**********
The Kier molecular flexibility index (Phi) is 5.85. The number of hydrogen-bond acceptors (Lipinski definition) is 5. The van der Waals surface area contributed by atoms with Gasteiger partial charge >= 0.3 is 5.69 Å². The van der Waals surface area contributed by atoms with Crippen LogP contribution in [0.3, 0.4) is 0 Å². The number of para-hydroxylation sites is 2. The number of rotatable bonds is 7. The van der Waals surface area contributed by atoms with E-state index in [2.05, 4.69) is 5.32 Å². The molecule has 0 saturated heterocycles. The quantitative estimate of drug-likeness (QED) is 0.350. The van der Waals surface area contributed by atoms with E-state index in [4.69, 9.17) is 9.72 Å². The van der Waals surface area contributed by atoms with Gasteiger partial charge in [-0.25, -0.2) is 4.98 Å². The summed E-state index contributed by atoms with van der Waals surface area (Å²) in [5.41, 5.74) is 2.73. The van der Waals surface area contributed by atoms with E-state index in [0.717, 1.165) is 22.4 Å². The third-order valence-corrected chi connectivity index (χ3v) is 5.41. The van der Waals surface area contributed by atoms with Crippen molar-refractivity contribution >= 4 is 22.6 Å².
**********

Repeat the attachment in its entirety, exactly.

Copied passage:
The Kier molecular flexibility index (Phi) is 5.85. The number of hydrogen-bond acceptors (Lipinski definition) is 5. The van der Waals surface area contributed by atoms with Gasteiger partial charge >= 0.3 is 5.69 Å². The van der Waals surface area contributed by atoms with Crippen LogP contribution in [0.3, 0.4) is 0 Å². The number of para-hydroxylation sites is 2. The number of rotatable bonds is 7. The van der Waals surface area contributed by atoms with E-state index in [2.05, 4.69) is 5.32 Å². The molecule has 0 saturated heterocycles. The quantitative estimate of drug-likeness (QED) is 0.350. The van der Waals surface area contributed by atoms with E-state index in [4.69, 9.17) is 9.72 Å². The van der Waals surface area contributed by atoms with Gasteiger partial charge in [-0.25, -0.2) is 4.98 Å². The summed E-state index contributed by atoms with van der Waals surface area (Å²) in [5.41, 5.74) is 2.73. The van der Waals surface area contributed by atoms with E-state index in [0.717, 1.165) is 22.4 Å². The third-order valence-corrected chi connectivity index (χ3v) is 5.41. The van der Waals surface area contributed by atoms with Crippen molar-refractivity contribution >= 4 is 22.6 Å².